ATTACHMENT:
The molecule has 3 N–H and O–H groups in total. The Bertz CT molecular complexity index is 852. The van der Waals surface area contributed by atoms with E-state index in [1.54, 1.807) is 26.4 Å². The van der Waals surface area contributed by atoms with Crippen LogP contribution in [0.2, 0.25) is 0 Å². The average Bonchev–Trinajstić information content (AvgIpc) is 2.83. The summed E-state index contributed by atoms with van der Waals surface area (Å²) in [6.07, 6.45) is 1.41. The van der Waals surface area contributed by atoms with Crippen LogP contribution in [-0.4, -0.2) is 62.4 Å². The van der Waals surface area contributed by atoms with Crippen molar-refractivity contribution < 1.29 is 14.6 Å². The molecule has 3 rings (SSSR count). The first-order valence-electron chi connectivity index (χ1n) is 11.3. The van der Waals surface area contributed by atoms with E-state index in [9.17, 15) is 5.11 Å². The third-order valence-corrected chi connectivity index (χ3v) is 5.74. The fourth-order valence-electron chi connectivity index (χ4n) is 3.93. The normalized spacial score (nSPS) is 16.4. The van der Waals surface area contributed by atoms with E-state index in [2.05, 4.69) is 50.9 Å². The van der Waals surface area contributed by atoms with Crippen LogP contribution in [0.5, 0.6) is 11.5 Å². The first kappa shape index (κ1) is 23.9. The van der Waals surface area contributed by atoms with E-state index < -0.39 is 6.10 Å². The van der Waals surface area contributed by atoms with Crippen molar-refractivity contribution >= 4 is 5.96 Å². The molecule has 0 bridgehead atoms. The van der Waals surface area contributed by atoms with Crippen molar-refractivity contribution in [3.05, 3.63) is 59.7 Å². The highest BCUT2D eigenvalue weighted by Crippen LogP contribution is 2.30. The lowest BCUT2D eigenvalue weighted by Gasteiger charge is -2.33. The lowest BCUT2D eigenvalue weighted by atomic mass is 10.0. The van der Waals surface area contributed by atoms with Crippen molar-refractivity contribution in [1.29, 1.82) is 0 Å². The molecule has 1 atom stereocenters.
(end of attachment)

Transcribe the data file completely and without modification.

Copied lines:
The molecule has 3 N–H and O–H groups in total. The Bertz CT molecular complexity index is 852. The van der Waals surface area contributed by atoms with E-state index in [1.54, 1.807) is 26.4 Å². The van der Waals surface area contributed by atoms with Crippen LogP contribution in [0.2, 0.25) is 0 Å². The average Bonchev–Trinajstić information content (AvgIpc) is 2.83. The summed E-state index contributed by atoms with van der Waals surface area (Å²) in [6.07, 6.45) is 1.41. The van der Waals surface area contributed by atoms with Crippen LogP contribution in [-0.4, -0.2) is 62.4 Å². The van der Waals surface area contributed by atoms with Crippen molar-refractivity contribution < 1.29 is 14.6 Å². The molecule has 3 rings (SSSR count). The first-order valence-electron chi connectivity index (χ1n) is 11.3. The van der Waals surface area contributed by atoms with E-state index in [9.17, 15) is 5.11 Å². The third-order valence-corrected chi connectivity index (χ3v) is 5.74. The fourth-order valence-electron chi connectivity index (χ4n) is 3.93. The normalized spacial score (nSPS) is 16.4. The van der Waals surface area contributed by atoms with E-state index in [2.05, 4.69) is 50.9 Å². The van der Waals surface area contributed by atoms with Crippen LogP contribution in [0.5, 0.6) is 11.5 Å². The first kappa shape index (κ1) is 23.9. The van der Waals surface area contributed by atoms with E-state index < -0.39 is 6.10 Å². The van der Waals surface area contributed by atoms with Crippen molar-refractivity contribution >= 4 is 5.96 Å². The molecule has 0 bridgehead atoms. The van der Waals surface area contributed by atoms with Crippen molar-refractivity contribution in [3.05, 3.63) is 59.7 Å². The highest BCUT2D eigenvalue weighted by Crippen LogP contribution is 2.30. The lowest BCUT2D eigenvalue weighted by Gasteiger charge is -2.33. The lowest BCUT2D eigenvalue weighted by atomic mass is 10.0. The van der Waals surface area contributed by atoms with Crippen molar-refractivity contribution in [1.29, 1.82) is 0 Å². The molecule has 1 atom stereocenters.